We hope you never have to experience the gut-wrenching moment when you realise your bike has been stolen. For those of you who can relate, then you know exactly how Jenni Morton-Humphreys felt after her blue Cube road bike was stolen in Bristol.
Jenni rode into Bristol city centre for a bunch date and after securing her bike behind the Watershed, she thought nothing of it. She returned to find her lock had been cut and her bike had been stolen. So, she did what any of us would do, turn to social media for help.
After posting photos and details about her Cube that had been taken, and local stranger reached out to Jenni after spotting the bike on an online market place being offered for £100. The good Samaritan and Jenni devised a plan to arrange a meeting with the thief acting as a potential buyer, but before doing so alerted the police with a time and meeting place with the hopes that they would take over.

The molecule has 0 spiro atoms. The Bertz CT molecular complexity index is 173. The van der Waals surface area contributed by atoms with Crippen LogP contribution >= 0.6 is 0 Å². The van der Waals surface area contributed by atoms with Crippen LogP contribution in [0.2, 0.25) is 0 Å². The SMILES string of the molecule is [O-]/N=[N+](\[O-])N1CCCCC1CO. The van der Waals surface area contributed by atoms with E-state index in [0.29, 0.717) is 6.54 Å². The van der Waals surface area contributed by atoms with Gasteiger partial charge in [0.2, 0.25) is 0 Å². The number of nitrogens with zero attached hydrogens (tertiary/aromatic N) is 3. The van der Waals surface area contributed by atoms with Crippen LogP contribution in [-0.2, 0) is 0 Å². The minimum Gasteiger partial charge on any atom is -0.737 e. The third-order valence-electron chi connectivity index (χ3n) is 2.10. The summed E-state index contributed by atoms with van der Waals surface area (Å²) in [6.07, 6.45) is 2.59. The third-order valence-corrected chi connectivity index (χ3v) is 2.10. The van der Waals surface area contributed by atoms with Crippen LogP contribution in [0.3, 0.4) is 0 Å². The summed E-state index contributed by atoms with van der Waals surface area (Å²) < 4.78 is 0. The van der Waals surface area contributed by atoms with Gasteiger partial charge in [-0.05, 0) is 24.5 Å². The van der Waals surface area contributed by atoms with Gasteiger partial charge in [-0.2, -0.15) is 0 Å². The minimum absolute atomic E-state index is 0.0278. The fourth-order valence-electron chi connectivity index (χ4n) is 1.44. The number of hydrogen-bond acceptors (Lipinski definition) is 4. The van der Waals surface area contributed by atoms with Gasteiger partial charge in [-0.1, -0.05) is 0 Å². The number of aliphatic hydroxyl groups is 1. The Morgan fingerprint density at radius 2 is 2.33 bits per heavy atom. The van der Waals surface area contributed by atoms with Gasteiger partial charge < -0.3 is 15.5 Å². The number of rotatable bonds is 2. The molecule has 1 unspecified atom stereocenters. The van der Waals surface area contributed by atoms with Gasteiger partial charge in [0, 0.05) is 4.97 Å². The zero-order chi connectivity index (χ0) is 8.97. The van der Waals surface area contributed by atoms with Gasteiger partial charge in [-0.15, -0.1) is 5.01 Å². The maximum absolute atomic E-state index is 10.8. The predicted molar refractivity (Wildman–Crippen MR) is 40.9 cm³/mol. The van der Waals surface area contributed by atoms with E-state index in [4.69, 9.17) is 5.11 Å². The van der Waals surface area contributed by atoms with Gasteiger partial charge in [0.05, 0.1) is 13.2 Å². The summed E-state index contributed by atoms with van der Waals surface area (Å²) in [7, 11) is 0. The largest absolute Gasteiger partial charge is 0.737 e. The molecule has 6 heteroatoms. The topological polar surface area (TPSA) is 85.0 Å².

However, the Bristol bobbies didn't seem too interested and while they wouldn't help Jenni out, they advised her not to get involved either. So Jenni went to meet the thieves acting as the interested sister of the Good Samaritan who had arranged the meeting. With a friend looking on in support, Jenni approached the guy holding her bike and asked a series of novice questions to gain his confidence. To get the thief to let go of the bike, Jenni handed him a set of keys and a cigarette packet.
Once Jenni realised it was indeed her bike, she told the 'seller' she wanted a little test ride to make sure it fit, and with that, she was off pedalling as fast as she could. The guy was left holding an empty cigarette packet with a broken lighter in it, and the keys to the bike lock he had cut through just hours earlier - delicious irony.
Lesson to thieves - don't mess with the cycling community.